In the United States, commuter rail services provide efficient transportation. Scheduled service is on a nonreservation basis primarily for short-distance travel between a central business district and adjacent suburbs. The metro service in New York is renowned the world over for its efficiency.

In Hawaii there’s much excitement about the construction of a new commuter rail link through Honolulu. Closer to home, Zürich has some new trams on the way and in Singapore a French consortium has just won a sizeable contract to supply some new trains for the city state’s transport system.

A Gautrain railcar built and shipped from the UK is being unloaded in Durban. From there it made its way to Midrand for quality and safety checks. There is a specially built track for test runs there

Monocle‘s Tyler Brûlé observes: The only problem with all these lanes and lines being laid around the world is that the destination is frequently neglected. Given all the excitement about how fast a 10-car train can travel from a remote suburb to city centre, or how many people a tram can attract away from their cars, mayors and planners frequently forget about the neighbourhoods and communities that their vehicles stop at.

Brûlé spent some time chatting to US transport secretary Ray LaHood:

-Is high-speed rail really going to come to the US?

– Absolutely, it’s going to happen. You’re going to see it in Illinois, it’s going to happen in California.

The next morning on the Acela train from DC station, he was reminded why the US needs to fully embrace high-speed travel. With news that American Airlines’ parent company AMR had filed for chapter 11 bankruptcy protection as I settled into my seat, I was very happy to be riding with Amtrak despite the tired interior and Wal-Mart style lighting. By the time they hit Baltimore the train was packed with travellers.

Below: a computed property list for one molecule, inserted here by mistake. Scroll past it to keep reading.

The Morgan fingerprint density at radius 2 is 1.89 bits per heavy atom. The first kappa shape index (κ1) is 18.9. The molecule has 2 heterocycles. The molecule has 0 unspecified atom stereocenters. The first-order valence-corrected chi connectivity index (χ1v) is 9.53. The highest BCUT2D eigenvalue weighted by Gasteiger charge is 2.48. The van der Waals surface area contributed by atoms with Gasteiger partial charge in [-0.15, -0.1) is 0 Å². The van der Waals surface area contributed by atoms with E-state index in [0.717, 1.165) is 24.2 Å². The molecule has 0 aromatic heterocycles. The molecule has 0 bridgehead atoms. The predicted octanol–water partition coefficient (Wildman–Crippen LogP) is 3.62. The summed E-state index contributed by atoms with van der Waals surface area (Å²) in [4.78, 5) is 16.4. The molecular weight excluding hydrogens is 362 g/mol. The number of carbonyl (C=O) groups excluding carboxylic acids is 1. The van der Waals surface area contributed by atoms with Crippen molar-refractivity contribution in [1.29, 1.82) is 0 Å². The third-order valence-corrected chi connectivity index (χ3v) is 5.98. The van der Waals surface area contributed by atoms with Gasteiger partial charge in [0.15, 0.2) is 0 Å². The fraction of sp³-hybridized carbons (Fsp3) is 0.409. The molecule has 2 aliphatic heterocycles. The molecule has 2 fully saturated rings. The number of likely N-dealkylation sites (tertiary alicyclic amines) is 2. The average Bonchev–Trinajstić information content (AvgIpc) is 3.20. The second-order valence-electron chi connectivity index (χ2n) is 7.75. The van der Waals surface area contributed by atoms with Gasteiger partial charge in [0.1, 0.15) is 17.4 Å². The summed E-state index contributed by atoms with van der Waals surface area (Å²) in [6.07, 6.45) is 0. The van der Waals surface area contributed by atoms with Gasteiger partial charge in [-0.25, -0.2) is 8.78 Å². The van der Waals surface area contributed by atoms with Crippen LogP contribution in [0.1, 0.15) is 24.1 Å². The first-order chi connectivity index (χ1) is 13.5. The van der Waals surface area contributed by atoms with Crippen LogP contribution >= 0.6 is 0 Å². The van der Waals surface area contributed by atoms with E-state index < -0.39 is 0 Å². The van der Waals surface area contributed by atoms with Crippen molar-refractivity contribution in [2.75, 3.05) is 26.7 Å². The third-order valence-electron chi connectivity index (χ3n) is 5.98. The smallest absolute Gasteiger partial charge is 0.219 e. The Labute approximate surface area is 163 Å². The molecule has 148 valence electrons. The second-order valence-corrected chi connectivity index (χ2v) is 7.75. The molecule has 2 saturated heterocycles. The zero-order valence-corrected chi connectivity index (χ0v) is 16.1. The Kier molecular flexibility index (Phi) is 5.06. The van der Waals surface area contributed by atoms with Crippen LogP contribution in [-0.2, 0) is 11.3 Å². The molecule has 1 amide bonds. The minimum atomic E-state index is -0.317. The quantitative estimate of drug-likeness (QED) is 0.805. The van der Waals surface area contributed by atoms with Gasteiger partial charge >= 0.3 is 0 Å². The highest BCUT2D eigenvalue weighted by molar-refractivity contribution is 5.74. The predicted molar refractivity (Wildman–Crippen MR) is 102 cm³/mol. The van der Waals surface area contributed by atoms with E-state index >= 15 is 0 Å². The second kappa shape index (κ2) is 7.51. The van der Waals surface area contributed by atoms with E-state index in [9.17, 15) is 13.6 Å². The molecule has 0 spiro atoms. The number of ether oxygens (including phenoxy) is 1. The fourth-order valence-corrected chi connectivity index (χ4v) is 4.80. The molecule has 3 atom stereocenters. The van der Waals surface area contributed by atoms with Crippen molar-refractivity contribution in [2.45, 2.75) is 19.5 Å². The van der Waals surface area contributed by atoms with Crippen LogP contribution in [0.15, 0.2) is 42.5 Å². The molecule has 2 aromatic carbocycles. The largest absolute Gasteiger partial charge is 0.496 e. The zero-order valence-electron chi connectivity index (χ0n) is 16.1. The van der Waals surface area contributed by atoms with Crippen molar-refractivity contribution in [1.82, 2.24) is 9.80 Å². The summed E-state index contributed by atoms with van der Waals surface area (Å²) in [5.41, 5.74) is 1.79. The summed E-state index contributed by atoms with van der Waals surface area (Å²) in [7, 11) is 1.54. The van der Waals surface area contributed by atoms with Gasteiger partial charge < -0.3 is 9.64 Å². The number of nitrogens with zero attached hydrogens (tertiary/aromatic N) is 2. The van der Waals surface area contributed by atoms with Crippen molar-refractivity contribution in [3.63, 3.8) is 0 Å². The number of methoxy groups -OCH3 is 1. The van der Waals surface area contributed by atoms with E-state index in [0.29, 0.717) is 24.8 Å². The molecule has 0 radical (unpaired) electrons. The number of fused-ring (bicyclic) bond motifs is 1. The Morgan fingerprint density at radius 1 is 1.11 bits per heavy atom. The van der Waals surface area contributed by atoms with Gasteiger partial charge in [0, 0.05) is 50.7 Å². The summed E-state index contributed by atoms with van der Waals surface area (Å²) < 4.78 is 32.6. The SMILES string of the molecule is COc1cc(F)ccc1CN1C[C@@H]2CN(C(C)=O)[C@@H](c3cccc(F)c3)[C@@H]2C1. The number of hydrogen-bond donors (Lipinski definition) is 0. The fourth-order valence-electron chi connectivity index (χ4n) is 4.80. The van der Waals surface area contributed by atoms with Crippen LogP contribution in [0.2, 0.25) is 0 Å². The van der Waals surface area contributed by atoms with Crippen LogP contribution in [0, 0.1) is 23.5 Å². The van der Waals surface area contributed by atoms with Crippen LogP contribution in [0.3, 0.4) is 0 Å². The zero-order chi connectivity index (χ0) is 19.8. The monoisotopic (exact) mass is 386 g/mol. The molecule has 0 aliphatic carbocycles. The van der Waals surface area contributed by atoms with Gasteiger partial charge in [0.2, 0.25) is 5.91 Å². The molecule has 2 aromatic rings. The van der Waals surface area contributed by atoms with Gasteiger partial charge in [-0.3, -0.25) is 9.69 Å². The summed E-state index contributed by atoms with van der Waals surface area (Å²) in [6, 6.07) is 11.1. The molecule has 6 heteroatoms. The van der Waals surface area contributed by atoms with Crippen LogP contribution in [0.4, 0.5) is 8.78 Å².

In the US, many cities are trying to figure out how to get more people to ride the rails to work rather than jumping in the car. For sure, the rolling stock is part of the problem (why is it that so many American commuter trains look like prison cars?) but the bigger issue is that suburban stations are lonely, windswept places that are anything but inviting. Largely automated affairs with no ticket offices, let alone functioning toilets or cosy places to buy a coffee, rail stations in the US have failed to seize the opportunity to become hubs of commerce and have a life that goes beyond morning and evening traffic spikes.

In Zambia, President Michael Sata, during election campaigns, promised to revive the Njanji Commuter Train Service (suspended in 1998 after two trains collided). Opened in 1991, the line was a money-spinner earning 458 million Zambian kwacha in revenue in 1995 – a typical year – when 2,700,000 passengers were carried. The pledge proved an election winner, according to observers.

Hotel Universo blogs: SALCEF Construzioni Edili e Ferroviarie S.p.A, an Italian company has agreed to put up as much as $14 million just to study the possibility of building an above-ground metro line between Maputo and its smaller neighbor, Matola. Over 200,000 people commute daily between the two cities.

“This company will risk its own capital for the study which should absorb between 15- 20% of the total of 50 million euros that the company will use up to the conclusion of the first phase of the project”, Mozambican Transport Minister Paulo Zucula told reporters.

Here Criticalmassmaputo is alluding to the woman bike fashion from Brazil